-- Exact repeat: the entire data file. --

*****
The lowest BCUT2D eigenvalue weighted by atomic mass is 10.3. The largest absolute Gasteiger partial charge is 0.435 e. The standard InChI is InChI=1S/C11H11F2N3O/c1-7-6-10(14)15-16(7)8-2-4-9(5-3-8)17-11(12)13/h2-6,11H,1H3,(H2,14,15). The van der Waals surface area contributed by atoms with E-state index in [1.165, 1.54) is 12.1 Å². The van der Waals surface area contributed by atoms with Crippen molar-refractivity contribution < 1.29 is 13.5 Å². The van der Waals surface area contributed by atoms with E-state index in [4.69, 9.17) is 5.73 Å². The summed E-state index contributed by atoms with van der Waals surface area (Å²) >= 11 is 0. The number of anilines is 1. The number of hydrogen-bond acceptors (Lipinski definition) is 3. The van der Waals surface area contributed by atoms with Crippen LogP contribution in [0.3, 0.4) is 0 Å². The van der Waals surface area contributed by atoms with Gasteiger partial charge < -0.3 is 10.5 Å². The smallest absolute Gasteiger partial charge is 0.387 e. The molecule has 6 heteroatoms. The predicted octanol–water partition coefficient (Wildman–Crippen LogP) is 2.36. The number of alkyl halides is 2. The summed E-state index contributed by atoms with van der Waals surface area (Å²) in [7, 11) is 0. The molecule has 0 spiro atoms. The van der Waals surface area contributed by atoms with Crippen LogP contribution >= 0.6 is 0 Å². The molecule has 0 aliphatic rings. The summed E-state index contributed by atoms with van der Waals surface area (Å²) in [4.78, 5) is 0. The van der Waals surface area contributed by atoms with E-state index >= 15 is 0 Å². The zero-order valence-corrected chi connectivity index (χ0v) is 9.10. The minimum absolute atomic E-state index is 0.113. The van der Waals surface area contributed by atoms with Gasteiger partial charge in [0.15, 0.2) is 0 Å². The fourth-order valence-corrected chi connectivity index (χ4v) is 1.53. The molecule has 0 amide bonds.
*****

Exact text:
The lowest BCUT2D eigenvalue weighted by atomic mass is 10.3. The largest absolute Gasteiger partial charge is 0.435 e. The standard InChI is InChI=1S/C11H11F2N3O/c1-7-6-10(14)15-16(7)8-2-4-9(5-3-8)17-11(12)13/h2-6,11H,1H3,(H2,14,15). The van der Waals surface area contributed by atoms with E-state index in [1.165, 1.54) is 12.1 Å². The van der Waals surface area contributed by atoms with Crippen molar-refractivity contribution < 1.29 is 13.5 Å². The van der Waals surface area contributed by atoms with E-state index in [4.69, 9.17) is 5.73 Å². The summed E-state index contributed by atoms with van der Waals surface area (Å²) >= 11 is 0. The number of anilines is 1. The number of hydrogen-bond acceptors (Lipinski definition) is 3. The van der Waals surface area contributed by atoms with Crippen LogP contribution in [0.3, 0.4) is 0 Å². The van der Waals surface area contributed by atoms with Gasteiger partial charge < -0.3 is 10.5 Å². The smallest absolute Gasteiger partial charge is 0.387 e. The molecule has 6 heteroatoms. The predicted octanol–water partition coefficient (Wildman–Crippen LogP) is 2.36. The number of alkyl halides is 2. The summed E-state index contributed by atoms with van der Waals surface area (Å²) in [7, 11) is 0. The molecule has 0 spiro atoms. The van der Waals surface area contributed by atoms with Crippen LogP contribution >= 0.6 is 0 Å². The molecule has 0 aliphatic rings. The summed E-state index contributed by atoms with van der Waals surface area (Å²) in [4.78, 5) is 0. The van der Waals surface area contributed by atoms with E-state index >= 15 is 0 Å². The zero-order valence-corrected chi connectivity index (χ0v) is 9.10. The minimum absolute atomic E-state index is 0.113. The van der Waals surface area contributed by atoms with Gasteiger partial charge in [0.15, 0.2) is 0 Å². The fourth-order valence-corrected chi connectivity index (χ4v) is 1.53. The molecule has 0 amide bonds.